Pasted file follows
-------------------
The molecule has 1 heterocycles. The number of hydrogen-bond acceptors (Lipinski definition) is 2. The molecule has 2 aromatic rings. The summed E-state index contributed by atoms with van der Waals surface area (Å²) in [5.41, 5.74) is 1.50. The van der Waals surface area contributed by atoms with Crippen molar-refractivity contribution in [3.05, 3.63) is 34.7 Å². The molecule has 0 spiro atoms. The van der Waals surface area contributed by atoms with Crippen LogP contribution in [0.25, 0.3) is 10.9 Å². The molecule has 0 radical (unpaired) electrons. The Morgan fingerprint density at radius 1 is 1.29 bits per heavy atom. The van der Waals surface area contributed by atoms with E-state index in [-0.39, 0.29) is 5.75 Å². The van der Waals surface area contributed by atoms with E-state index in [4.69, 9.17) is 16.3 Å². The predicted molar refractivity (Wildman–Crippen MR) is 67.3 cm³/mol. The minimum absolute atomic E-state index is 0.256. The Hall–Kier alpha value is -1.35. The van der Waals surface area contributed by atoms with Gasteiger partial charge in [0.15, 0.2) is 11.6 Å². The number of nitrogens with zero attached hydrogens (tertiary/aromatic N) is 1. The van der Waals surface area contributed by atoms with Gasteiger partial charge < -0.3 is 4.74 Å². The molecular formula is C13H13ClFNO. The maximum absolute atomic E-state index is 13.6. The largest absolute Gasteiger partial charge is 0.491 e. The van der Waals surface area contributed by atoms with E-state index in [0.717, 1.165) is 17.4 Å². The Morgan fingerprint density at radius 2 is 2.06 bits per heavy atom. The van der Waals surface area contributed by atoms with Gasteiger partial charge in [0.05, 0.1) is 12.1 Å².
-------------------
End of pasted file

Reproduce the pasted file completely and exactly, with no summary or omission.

The molecule has 1 heterocycles. The number of hydrogen-bond acceptors (Lipinski definition) is 2. The molecule has 2 aromatic rings. The summed E-state index contributed by atoms with van der Waals surface area (Å²) in [5.41, 5.74) is 1.50. The van der Waals surface area contributed by atoms with Crippen molar-refractivity contribution in [3.05, 3.63) is 34.7 Å². The molecule has 0 spiro atoms. The van der Waals surface area contributed by atoms with Crippen LogP contribution in [0.25, 0.3) is 10.9 Å². The molecule has 0 radical (unpaired) electrons. The Morgan fingerprint density at radius 1 is 1.29 bits per heavy atom. The van der Waals surface area contributed by atoms with E-state index in [-0.39, 0.29) is 5.75 Å². The van der Waals surface area contributed by atoms with E-state index in [4.69, 9.17) is 16.3 Å². The predicted molar refractivity (Wildman–Crippen MR) is 67.3 cm³/mol. The minimum absolute atomic E-state index is 0.256. The Hall–Kier alpha value is -1.35. The van der Waals surface area contributed by atoms with Gasteiger partial charge in [0.15, 0.2) is 11.6 Å². The number of nitrogens with zero attached hydrogens (tertiary/aromatic N) is 1. The van der Waals surface area contributed by atoms with Gasteiger partial charge < -0.3 is 4.74 Å². The molecular formula is C13H13ClFNO. The maximum absolute atomic E-state index is 13.6. The largest absolute Gasteiger partial charge is 0.491 e. The van der Waals surface area contributed by atoms with E-state index in [0.717, 1.165) is 17.4 Å². The Morgan fingerprint density at radius 2 is 2.06 bits per heavy atom. The van der Waals surface area contributed by atoms with Gasteiger partial charge in [0.05, 0.1) is 12.1 Å².